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The early Roman civil year consisted of 304 days (ten months beginning with March and ending with December, decem = ten) consisting of 38 nundinis of 8 days each (Frank 1956:60). The lunar month used by the early Romans alternated between 30 and 29 days accounting for a year of 295 days. About 700 BCE two additional months became part of the calendar—January and February. Later the lunar month became obsolete as months of 30 and 31 days, except for February, became adopted.

Frank writes:

Later Numa, adding January and February, introduced luna years of 355 days with leap months. Since the priests did not minister the intercalculaion correctly, they caused a lot of confusion, which Julius Caesar corrected by giving the year 708 about 445 days. The anus confusionis which ran from October 13th, 47 to December 31st, 46 BCE, finally brought order out of confusion. (Frank 1956:60.)

Julius Caesar in 46 BCE modified the 365-day calendar by requiring every fourth year to have 366 days. The Roman method of numbering days appears somewhat unusual. Each day became reckoned from the period to follow—calends, nomes, and ides.

The First Month in the Roman Julian Calendar -- March

Day of
the Month

Name of the Day

Day of
the Month

Name of the Day

1 calends 17 16th day before the calends
2 4th day before the nomes 18 15th day before the calends
3 3rd day before the nomes 19 14th day before the calends
4 eve of the nomes 20 13th day before the calends
5 nomes 21 12th day before calends
6 8th day before the ides 22 11th day before calends
7 7th day before the ides 23 10th day before calends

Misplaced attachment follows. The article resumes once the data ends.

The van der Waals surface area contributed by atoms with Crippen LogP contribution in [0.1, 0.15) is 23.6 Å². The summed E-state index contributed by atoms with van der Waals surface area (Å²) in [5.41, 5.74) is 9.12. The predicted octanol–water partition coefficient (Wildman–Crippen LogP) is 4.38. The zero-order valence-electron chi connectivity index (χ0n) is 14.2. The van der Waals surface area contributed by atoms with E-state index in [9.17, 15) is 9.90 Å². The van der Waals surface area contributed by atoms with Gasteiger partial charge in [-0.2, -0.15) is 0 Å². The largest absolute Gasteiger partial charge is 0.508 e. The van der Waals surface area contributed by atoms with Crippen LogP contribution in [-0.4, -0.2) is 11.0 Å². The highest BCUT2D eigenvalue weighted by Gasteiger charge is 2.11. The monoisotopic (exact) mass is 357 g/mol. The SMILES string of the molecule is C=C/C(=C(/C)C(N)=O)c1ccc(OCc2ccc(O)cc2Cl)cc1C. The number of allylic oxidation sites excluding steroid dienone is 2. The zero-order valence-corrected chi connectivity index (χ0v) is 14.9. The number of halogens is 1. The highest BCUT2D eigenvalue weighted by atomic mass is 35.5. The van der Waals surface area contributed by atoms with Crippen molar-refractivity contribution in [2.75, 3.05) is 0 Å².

8 6th day before the ides 24 9th day before calends
9 5th day before the ides 25 8th day before calends
10 4th day before the ides 26 7th day before calends
11 3rd day before the ides 27 6th day before calends
12 eve of the ides 28 5th day before calends
13 ides 29 4th day before calends
14 19th day before calends 30 3rd day before calends
15 18th day before calends 31 eve of the calends
16 17th day before calends    

 
A solar year may be defined as the time it takes the earth to make one orbit about the sun. A normal Gregorian year contains 365 days, but one orbit of the earth takes an extra 5 hours, 48 minutes, and 46 seconds to complete every year (Zinberg 1963:29). If nothing were done to compensate for this extra 1/4 day every year, every 120 years the seasons would have shifted by one month.

To adjust for this extra time accumulation the Julian calendar, adopted by Julius Caesar, added a 29th day to February every fourth year because a partial day could not be added every year. This extended the year to 366 days every four years, commonly known as a leap year. The Julian calendar also divided the year into 12 months that varied between 28 and 31 days.

The Roman Julian Calendar

Number of
 the Month

Name of
the Month

Number of days
in the month

First March 31
Second April 30
Third May 31
Fourth June 30
Fifth July 31
Sixth August 31
Seventh September 30
Eighth October 31
Ninth November 30
Tenth December 31
Eleventh January 31
Twelfth February 28 (29 every fourth year)

The addition of 24 hours every four years exceeds the accumulated four-year difference by 44 minutes and 56 seconds. Multiplying 4 years by 5 hours 48 minutes 46 seconds yields 23 hours 15 minutes 4 seconds. This correction of 24 hours 0 minutes 0 seconds every four years is therefore excessive by 44 minutes 56 seconds. See Zinberg 1963:29). This extra time accumulated until Pope Gregory XIII, in 1582 CE, reformed the Julian calendar (see The Gregorian Calendar).


Page last edited: 02/12/06 02:42 PM


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